Physical Geology Introduction


Source, Slope and Sink

SOURCE Area : the composition of the source 
area exerts a great influence on the nature of 
the sedimentary rock(s) that can form -- 


	granite could alter to form clays (from the 
	feldspars) leaving quartz

	basalt, would alter rapidly to form clays 	 
	plus various iron-rich compounds

SLOPE refers to those processes which move 
solid material at the surface of the Earth




In addition to carrying solid particles, water 
can carry ions in solution.  Clays do not have 
the same composition as the materials from 
which they were produced.  Some ions are 
carried away in solution.

The SINK refers to a place of accumulation 
of previously transported material

	Granites in central Texas are weathered 
	chemically and physically.  The quartz is 
	transported by the river systems and some 
	eventually end up being deposited along 
	the Texas beaches.

	Will characteristics of the beach 
	environment be imposed on these grains?  
	Can a geologist infer the SINK from the 
	properties of a sedimentary rock?

Diagenesis and Lithification

Loose grains are called sediment

Sediment can be converted to sedimentary 
rock if the particles are either cemented 
together or compacted during burial.

As sediment is buried, changes in 
composition and texture may take place and 
sedimentary processes merge with 

Classification of Sedimentary Rocks

Clastic - particles carried from the source to 
the sink by slope processes .... grains do not 

Chemical - ions in solution are ³forced² to 
react to precipitate solid material.  If you leave 
a glass of water outside it will evaporate 
leaving a white film of calcium 
interpenetrating texture

Clastic Sedimentary Rocks
n About 75% of the Earth's continental crust is 
covered by sedimentary rocks

Sedimentary rocks form a thin covering 

About 85% of the sedimentary rocks consist 
of grains that were transported as solids

Grains between 2mm and 1/16mm in 
diameter are called SAND sized.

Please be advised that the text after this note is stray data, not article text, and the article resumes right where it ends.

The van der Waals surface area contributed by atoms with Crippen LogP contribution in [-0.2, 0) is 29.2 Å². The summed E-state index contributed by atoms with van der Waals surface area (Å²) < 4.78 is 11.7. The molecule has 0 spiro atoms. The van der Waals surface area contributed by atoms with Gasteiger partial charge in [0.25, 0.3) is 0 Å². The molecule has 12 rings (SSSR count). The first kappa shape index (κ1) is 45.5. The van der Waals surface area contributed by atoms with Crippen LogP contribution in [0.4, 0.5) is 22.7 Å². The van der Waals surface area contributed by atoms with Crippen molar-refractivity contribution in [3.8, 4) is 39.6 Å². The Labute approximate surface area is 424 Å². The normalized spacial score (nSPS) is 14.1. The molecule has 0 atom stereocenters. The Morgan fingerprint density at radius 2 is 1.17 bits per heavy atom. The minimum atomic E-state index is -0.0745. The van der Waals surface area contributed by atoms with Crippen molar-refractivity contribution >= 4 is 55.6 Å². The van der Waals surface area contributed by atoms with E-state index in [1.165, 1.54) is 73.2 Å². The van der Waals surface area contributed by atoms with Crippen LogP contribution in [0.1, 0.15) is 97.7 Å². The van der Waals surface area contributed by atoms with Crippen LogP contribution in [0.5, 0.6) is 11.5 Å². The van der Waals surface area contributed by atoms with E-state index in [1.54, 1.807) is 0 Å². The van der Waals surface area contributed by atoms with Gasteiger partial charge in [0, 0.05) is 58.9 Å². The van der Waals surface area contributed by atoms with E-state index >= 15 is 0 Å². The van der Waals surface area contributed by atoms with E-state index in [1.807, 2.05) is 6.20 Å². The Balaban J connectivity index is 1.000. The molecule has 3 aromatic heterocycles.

Coarse Clastics

Conglomerates & Breccias > 2mm

Sandstones consist of framework grains plus 
matrix (finer in size)

Quartz Arenite - framework grains are Quartz

Arkose - framework grains are Feldspar

Litharentite - framework grains are rock 

Grains between 1/16mm and 1/256mm are 
called SILT

Grains less than 1/256 mm are called CLAY

SAND, SILT and CLAY are SIZE terms.  A 
sandstone is a sedimentary rock made up of 
SAND sized grains.

SANDSTONES account for about 20% of the 
Earthıs sedimentary rocks

CLAY and SILT sized grains are dominated 
by clay minerals

All clay minerals have a good cleavage.
If the cleavage planes are lined up parallel to 
each other the rock is said to be FISSILE - A 
SHALE is a fine grained clastic rock with 

If the cleavage planes are not oriented in 
parallel, the rock is said to be non-fissile.  A 
MUDSTONE is a fine grained clastic rock 
without fissility.

SHALES and MUDSTONES are the most 
abundant sedimentary rocks - ~60%.

Chemical Sedimentary Rocks

~15% of the sedimentary rocks are chemical - 
original transport was as ions in solution.

Carbonates - limestones and dolomites - 
calcium carbonate precipitated or extracted 
from solution(s)...shells....animal dies and shell 
transported and eventually deposited.

Evaporite Sequences - Carbonates, Sulfates 
and Salts

Mineralogical Maturity

Given time, minerals, with the singular 
exception of quartz, will react to form clays.

The more quartz in a coarse sedimentary 
rock the higher the mineralogic maturity.

A feldspar-rich sandstone (Arkose) is 
immature - not enough time for the feldspar 
to form clays

Shales and mudstones are mineralogically 
mature - clay minerals

Textural Maturity

Texturally Mature Coarse Clastics are WELL 
SORTED (particles are all about the same 

The quartz grains in these rocks tend to be 

The more persistent the energy level, the 
greater the textural maturity

Other Properties of Sedimentary Rocks

Porosity - the percentage of open space - 
remember the generalizations about packing 

The poorer the sorting, the lower the porosity

Permeability - a measure of the ³inter  
connectnedness of the pores - permeable 
units will transmit fluids
Sedimentary Structures
n Parallel Beds 

Cross Beds

Graded Beds

Ripple Marks


In broad terms environments of deposition 
can be viewed as Continental, Transitional 
(beaches and shorelines) and Marine

In Continental settings the supply of sediment 
may be high but the ³preservation potential² 
is usually low --too many things can happen 
before the sediment is lithified.

Transitional - supply of sediment may be 
high (at the mouth of a river) and 
preservation potential is usually high.

Marine - preservation potential is high but 
the supply of sediment may be low.

Much of the sedimentary section on Earth 
accumulated in the Transition Zone - deltas, 
barrier islands, beaches, etc.

Geologists study modern sediments to try and 
see what imprint the environment of 
deposition leaves on the sediment and 
resulting sedimentary rock.

Evaporite Basins



Evaporate 1 liter of marine water

		50% gone : carbonate : 2.8 g/cc

		80% gone : sulfate : 2.4 g/cc

		90% gone : salt : 2.1 g/cc


Sedimentary Facies

Focus on grain size - related to proximity to

source area

Sea Level Rises : encroachment of marine 
environment onto continental area (or, land 

Sea Level Falls : encroachment of continental 
environment onto marine area (or land rises)